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In the previous lesson Invoking Java Component Over HTTP, we learned how to invoke a simple method of a Java component in Mule Flow. Let’s now go a bit further and see how Mule maps a request message to a specific method in your component using Entry Point Resolvers.

At a high level, Mule uses three types of Entry Point Resolvers.

  1. Reflection Entry Point Resolver
  2. Annotated Entry Point Resolver
  3. Callable interface
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In this article, I will focus on the Reflection Entry Point Resolver, which is used to determine the entry point on a component after a message has been received. The entry point is discovered using the message payload type(s) as the argument using reflection. For multiple parameters the payload should be an Array of objects. If the message payload is of type NullPayload the resolver will look for a no-argument method.

Creating Java Component

Let us now use the following Java class to learn how the Reflection Entry Point Resolver works.

RelectionEntryPointResolverExample contains three methods:

  • multipleArgumentsMethod – takes in two String arguments. We will need to pass an array of String[] elements to invoke this method. We will see in the next steps how this can be done.
  • singleArgumentMethod – takes in one String argument. This method will be invoked when the request payload contains a single String.
  • noArgumentMethod – has no arguments. We need to ensure the request payload is null to invoke this method.


Building a Mule Flow

Let us build this flow in Mule Studio now. This flow will receive two request parameters: name and dept. These parameters will be transformed in such a way that each of the methods in class are invoked.

As explained in Invoking Java Component Over HTTP, create the “learningmule” Mule Project followed by a “java” Mule Flow. Create an Inbound HTTP endpoint listening on port 8081 and path “java”.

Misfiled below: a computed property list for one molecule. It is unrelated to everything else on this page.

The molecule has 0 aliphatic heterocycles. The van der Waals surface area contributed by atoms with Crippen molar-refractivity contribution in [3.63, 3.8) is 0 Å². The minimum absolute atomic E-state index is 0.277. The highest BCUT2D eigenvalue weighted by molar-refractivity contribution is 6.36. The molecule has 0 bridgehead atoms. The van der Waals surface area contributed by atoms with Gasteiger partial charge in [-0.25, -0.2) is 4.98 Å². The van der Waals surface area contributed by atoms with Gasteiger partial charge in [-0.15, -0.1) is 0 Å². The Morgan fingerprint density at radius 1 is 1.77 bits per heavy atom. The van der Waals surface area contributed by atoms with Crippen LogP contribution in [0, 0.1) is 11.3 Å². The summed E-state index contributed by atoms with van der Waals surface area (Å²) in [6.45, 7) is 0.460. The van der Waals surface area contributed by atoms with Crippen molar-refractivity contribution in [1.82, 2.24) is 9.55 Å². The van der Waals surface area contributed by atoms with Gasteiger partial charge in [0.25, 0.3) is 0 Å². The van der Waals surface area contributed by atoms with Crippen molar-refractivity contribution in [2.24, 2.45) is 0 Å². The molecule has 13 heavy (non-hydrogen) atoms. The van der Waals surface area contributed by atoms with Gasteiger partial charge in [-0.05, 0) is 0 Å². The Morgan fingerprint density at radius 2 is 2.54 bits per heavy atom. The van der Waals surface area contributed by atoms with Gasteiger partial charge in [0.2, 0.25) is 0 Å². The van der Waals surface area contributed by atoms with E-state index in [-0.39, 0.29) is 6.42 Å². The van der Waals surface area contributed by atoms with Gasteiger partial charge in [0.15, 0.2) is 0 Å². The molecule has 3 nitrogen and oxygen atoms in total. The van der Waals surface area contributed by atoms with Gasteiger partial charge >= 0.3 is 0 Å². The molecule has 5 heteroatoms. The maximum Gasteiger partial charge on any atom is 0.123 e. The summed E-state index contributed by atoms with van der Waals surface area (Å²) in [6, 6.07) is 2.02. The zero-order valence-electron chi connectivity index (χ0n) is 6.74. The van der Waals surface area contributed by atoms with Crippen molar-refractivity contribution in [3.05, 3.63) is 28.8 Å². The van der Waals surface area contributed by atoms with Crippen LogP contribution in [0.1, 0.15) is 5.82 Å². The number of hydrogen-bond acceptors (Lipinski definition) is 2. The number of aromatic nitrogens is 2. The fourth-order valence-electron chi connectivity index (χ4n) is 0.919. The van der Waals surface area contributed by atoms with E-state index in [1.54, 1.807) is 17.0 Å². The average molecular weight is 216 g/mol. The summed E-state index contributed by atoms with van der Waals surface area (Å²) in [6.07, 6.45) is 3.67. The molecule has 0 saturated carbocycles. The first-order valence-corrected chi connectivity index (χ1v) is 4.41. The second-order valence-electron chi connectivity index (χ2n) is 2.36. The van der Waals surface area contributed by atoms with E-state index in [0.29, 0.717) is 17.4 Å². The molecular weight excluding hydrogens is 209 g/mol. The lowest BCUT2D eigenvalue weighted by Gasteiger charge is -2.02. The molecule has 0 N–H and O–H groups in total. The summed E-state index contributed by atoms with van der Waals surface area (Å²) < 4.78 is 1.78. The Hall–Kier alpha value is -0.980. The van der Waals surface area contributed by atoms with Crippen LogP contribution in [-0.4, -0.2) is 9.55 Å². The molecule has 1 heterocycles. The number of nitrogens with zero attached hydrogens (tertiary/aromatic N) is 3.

Drag and drop an Expression Transformer from the component palette next to the HTTP Inbound Endpoint, as shown below. We will use an Expression Transformer to transform request parameter values to an Array of Strings. For example, the HTTP GET query string {name=Amjad&dept=Services} will be transformed to an array of two Strings: [“Amjad”, “Services”]. More details on Mule Transformers can be read here:

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Double-click on the “Expression” icon in the Flow to open the Expression properties dialog. Navigate to the “Advanced” tab.

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Click the (+) icon under “Return Arguments” section to add “header” as evaluator and “inbound:name” as Expression. Similarly, add another return argument for “inbound:dept” parameter.

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Request parameters by default are stored in an implicit “header” object under “inbound” scope. More details on Expressions can be read here:

The resulting flow code looks like this:

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Drag and drop a Java component next to “Expression Transformer and point the singleton object class to “”, which we created earlier. Drag and drop an echo component next to it. The resulting flow looks like this:

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The Mule flow now looks like this:

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When we run the Mule Flow, we should be able to see the request entry point being resolved to multipleArgumentsMethod. We will confirm that very soon.

Similarly, lets create another Expression Transformer with just one return argument “inbound:name”, followed by Java and Echo components. It will be easier to copy and paste the code. The resulting code looks like this:

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Finally, let’s use another Expression Transformer to create a null payload. We will use the Groovy expression evaluator to do this, as shown below:

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The completed Mule flow is shown below:

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Executing Mule Flow

Run the “java” flow as a Mule Application and access the following URL:

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Observe the output in Mule Studio in the “Console” tab. We can see each of the three methods invoked when appropriate arguments are received.

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